"He brings us the voice of tradition, the voice of knowledge."I have heard Mr. Ousterhouis a number of times and his accent is the epitome of the sort of accent that Americans feel they should genuflect before. A more popular person is David Feherty, an Irishman, and it is he along with South African and other Commonwealth commentators, I think, that led this article in the direction of British, rather than just English, accents. In fact Americans do not take the Irish or their accent very seriously and Feherty feeds into that with his less than reverential comments. And, in any event, the home of golf is the Royal and Ancient golf course at St. Andrews, Scotland, and so the real "voice of tradition" would be that of a Edinburghian. I would be surprised if 1% of Americans would recognize an educated Edinburgh accent.
Tennis broadcasts too are filled with British accents, including frequently Australian accents. In this case, the poor English who, I believe invented tennis, haven't had a great male or female tennis player in a very long time, whereas the Aussies have had numerous great male tennis players over many years so I am not sure what Englishmen are doing populating American tennis broadcasts. Our soccer broadcasts, not surprisingly, include people with a variety of British accents. This is well-justified. Indeed, I am somewhat dismayed at the prospect that two Americans I have not heard say anything interesting yet will work many of the World Cup broadcasts in the US. (By the way this blog may go dark during the World Cup, partly because of a family reunion and the World Cup. I am a WC junkie in part because I love international competitions.)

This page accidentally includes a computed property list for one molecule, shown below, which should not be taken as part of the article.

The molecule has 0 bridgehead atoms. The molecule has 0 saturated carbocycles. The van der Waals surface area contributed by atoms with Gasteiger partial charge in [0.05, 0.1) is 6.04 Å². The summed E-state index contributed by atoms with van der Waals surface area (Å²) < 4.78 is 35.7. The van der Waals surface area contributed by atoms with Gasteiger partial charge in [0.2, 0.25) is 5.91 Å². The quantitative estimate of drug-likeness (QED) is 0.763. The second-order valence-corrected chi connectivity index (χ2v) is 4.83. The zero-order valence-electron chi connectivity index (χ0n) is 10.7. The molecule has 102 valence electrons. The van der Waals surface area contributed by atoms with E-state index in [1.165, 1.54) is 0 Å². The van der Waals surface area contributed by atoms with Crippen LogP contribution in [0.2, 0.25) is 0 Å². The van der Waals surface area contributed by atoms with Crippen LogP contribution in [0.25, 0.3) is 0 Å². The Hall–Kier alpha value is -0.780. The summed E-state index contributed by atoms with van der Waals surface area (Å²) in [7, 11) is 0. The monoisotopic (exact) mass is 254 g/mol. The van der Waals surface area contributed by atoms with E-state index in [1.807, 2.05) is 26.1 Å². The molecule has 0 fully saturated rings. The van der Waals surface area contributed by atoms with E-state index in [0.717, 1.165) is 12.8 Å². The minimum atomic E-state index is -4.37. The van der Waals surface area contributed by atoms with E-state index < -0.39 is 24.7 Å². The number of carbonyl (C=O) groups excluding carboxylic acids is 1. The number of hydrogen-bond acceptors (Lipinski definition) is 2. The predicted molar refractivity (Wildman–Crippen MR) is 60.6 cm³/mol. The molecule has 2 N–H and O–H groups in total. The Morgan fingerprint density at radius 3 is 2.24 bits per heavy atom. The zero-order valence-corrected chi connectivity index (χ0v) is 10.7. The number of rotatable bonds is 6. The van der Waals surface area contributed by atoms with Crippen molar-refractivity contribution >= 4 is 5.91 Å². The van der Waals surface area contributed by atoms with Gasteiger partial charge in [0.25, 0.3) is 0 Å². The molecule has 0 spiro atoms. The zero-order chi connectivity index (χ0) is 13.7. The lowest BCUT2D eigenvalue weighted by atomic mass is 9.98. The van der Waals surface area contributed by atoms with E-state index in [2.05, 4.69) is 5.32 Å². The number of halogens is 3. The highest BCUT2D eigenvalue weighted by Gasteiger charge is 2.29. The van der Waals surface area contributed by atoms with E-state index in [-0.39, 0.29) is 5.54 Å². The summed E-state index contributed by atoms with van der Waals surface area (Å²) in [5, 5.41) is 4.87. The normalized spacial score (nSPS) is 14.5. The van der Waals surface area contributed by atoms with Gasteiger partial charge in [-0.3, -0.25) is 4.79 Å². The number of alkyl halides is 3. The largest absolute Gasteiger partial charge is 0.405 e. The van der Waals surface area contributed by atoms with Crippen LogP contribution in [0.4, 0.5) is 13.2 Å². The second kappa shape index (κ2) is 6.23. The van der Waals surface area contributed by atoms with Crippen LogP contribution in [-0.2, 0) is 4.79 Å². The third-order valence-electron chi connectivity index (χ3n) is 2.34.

Some years ago I read of a effort by American businesses to hire women with English accents to serve as receptionists. Maybe its just me but women with English accents invite the presumption that they are statuesque, very sexy beauties. Naturally, they aren't any more desirable than American women but it is hard to fight the prejudice.
My last comment in this post, a post that is surely as unworthy of me as it is rambling in nature, reflects a discussion I had with an English woman with whom I went to graduate school. (Yes she was very attractive and well-built and smart.) I mentioned to her that I had read a reference to the "effortless superiority of the British," and she relied, "You wouldn't believe how much effort goes into achieving effortless superiority." I think this perception of effortless superiority may go back to a trick I have heard a lot of educated Brits employ which consists of responding to assertions, not with counterarguments, but with put downs like "I wouldn't have thought that" or "You really think so?" -- replies that don't force the speaker to stick his own neck out by defending a position himself. (I'm not getting the wording of these put downs right, I'm sure.)
I know that I have gored a sacred British ox or two and I hope what I have said will not be seen as mean-spirited though it probably is. I am tired of thinking that the Brits disdain us. We can be pushed around these days because we have elected Bush as President twice but the Brits have a Prime Minister who even Bush could dupe.